Figure 1. Geological map of the SNSM. I- Eocene Santa Marta Orogenic Belt. II- The Sevilla Metamorphic Belt. III- Precambrian granulite province (Modified after Tschanz et al., 1969).


The Eocene Santa Marta Orogenic Belt consists in turn of two metamorphic units separated by the Eocene Santa Marta Batholith (Figure 1): 1) the Santa Marta Schists (also the Outer Santa Marta Metamorphic Belt), which lie to the west of the batholith and include greenschists, epidote-amphibolite facies rocks and metavolcanics; and 2) The Santa Marta Metamorphic Belt (also Inner Santa Marta Metamorphic Belt), which comprises the San Lorenzo and the Gaira Schists. These rocks are possible allochthonous fragments formed during accretionary events of the Mesozoic and Cenozoic (Bustamante et al., 2009; Tschanz et al., 1969).

The Sevilla Metamorphic Belt controls the current configuration of the SNSM. It is constrained by the Sevilla Lineament, a first order structure whose features limit the surface of a subduction zone during the Upper Permian and Triassic (Piraquive, 2017; Cardona et al., 2010a, 2010b; Tschanz et al., 1969). Along this structure, mafic and anorthositic gneisses, schists and allochthonous blocks of granulites crop out, the latter making part of a Neoproterozoic arc that existed during Rodinia break-up and was later metamorphosed in Permian-Triassic times, possibly during the Laurentia-Gondwana collision (Piraquive, 2017). Different magmatic events are found to intrude the Sevilla lineament causing the formation of several parallel structures, among these, the Eocene Buritaca pluton, in contact with the Precambrian anorthosites and other Permian, Cretaceous and Paleogene magmatic bodies (Tschanz et al., 1969).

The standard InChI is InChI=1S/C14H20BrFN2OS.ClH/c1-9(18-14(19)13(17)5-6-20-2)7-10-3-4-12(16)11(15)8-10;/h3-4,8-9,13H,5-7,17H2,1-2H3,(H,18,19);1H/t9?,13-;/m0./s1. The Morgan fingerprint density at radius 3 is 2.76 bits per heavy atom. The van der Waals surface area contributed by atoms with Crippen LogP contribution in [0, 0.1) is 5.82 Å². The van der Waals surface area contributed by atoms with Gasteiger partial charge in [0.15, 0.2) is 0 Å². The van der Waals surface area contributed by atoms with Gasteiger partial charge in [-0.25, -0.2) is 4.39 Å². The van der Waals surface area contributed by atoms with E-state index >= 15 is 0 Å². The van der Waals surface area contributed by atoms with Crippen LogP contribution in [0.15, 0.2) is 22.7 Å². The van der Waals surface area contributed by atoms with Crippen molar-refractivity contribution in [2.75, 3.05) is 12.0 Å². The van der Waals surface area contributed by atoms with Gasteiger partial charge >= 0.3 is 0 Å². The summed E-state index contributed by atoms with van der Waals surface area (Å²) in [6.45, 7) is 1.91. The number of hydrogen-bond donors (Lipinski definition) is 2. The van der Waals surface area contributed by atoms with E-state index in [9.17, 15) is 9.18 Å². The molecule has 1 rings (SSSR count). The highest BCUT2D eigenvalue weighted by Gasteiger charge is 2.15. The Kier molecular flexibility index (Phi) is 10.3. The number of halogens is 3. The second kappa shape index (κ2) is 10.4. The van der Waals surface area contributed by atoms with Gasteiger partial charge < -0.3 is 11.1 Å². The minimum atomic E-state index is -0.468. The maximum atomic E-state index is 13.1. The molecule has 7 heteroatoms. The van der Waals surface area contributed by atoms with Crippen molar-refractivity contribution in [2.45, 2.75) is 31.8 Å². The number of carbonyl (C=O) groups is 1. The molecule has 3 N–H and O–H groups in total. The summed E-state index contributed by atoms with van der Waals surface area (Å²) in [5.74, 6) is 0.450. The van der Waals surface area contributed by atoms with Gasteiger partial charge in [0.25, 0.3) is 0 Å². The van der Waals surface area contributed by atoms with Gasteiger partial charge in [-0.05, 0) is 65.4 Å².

Finally, the Precambrian Granulite Province (Bustamante et al., 2009; Tschanz et al., 1969) is the largest and oldest province in the massif. A Grenvillian oceanic crust makes up the basement of this province along with a series of gneisses, amphibolites, garnet-rich granulites and anorthosites (Tschanz et al., 1969). It is intruded by Jurassic plutons and it is mostly covered by volcanosedimentary rocks of Jurassic age. The granulites are affected by a set of transcurrent faults and show wide fragmentation by the intrusion of younger igneous bodies, such as the Jurassic Central Batholith and the Eocene Buritaca Pluton. This province can be associated to the Sunsas-Putumayo province (Ibáñez-Mejía et al., 2011), and represents one of the exposed Grenvillian inliers in Colombia (see review in Kroonenberg, 2018).